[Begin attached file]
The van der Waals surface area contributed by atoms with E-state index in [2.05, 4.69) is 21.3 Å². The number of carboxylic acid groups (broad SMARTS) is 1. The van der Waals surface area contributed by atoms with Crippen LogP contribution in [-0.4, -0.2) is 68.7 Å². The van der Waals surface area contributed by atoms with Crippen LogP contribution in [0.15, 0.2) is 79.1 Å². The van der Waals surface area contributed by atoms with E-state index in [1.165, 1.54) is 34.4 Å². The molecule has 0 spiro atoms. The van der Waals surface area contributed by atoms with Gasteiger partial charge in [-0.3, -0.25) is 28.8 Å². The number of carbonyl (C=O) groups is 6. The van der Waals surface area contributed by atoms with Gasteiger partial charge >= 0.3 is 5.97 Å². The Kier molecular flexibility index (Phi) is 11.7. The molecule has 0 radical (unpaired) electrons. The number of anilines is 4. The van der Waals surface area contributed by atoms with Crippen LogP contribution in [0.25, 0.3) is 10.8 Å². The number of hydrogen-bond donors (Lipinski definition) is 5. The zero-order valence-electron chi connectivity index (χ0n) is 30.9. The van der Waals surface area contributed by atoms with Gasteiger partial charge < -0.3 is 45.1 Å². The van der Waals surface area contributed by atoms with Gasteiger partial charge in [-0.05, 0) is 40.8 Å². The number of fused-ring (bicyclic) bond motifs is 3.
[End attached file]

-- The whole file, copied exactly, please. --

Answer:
The van der Waals surface area contributed by atoms with E-state index in [2.05, 4.69) is 21.3 Å². The number of carboxylic acid groups (broad SMARTS) is 1. The van der Waals surface area contributed by atoms with Crippen LogP contribution in [-0.4, -0.2) is 68.7 Å². The van der Waals surface area contributed by atoms with Crippen LogP contribution in [0.15, 0.2) is 79.1 Å². The van der Waals surface area contributed by atoms with E-state index in [1.165, 1.54) is 34.4 Å². The molecule has 0 spiro atoms. The van der Waals surface area contributed by atoms with Gasteiger partial charge in [-0.3, -0.25) is 28.8 Å². The number of carbonyl (C=O) groups is 6. The van der Waals surface area contributed by atoms with Gasteiger partial charge >= 0.3 is 5.97 Å². The Kier molecular flexibility index (Phi) is 11.7. The molecule has 0 radical (unpaired) electrons. The number of anilines is 4. The van der Waals surface area contributed by atoms with Crippen LogP contribution in [0.25, 0.3) is 10.8 Å². The number of hydrogen-bond donors (Lipinski definition) is 5. The zero-order valence-electron chi connectivity index (χ0n) is 30.9. The van der Waals surface area contributed by atoms with Gasteiger partial charge < -0.3 is 45.1 Å². The van der Waals surface area contributed by atoms with Gasteiger partial charge in [-0.05, 0) is 40.8 Å². The number of fused-ring (bicyclic) bond motifs is 3.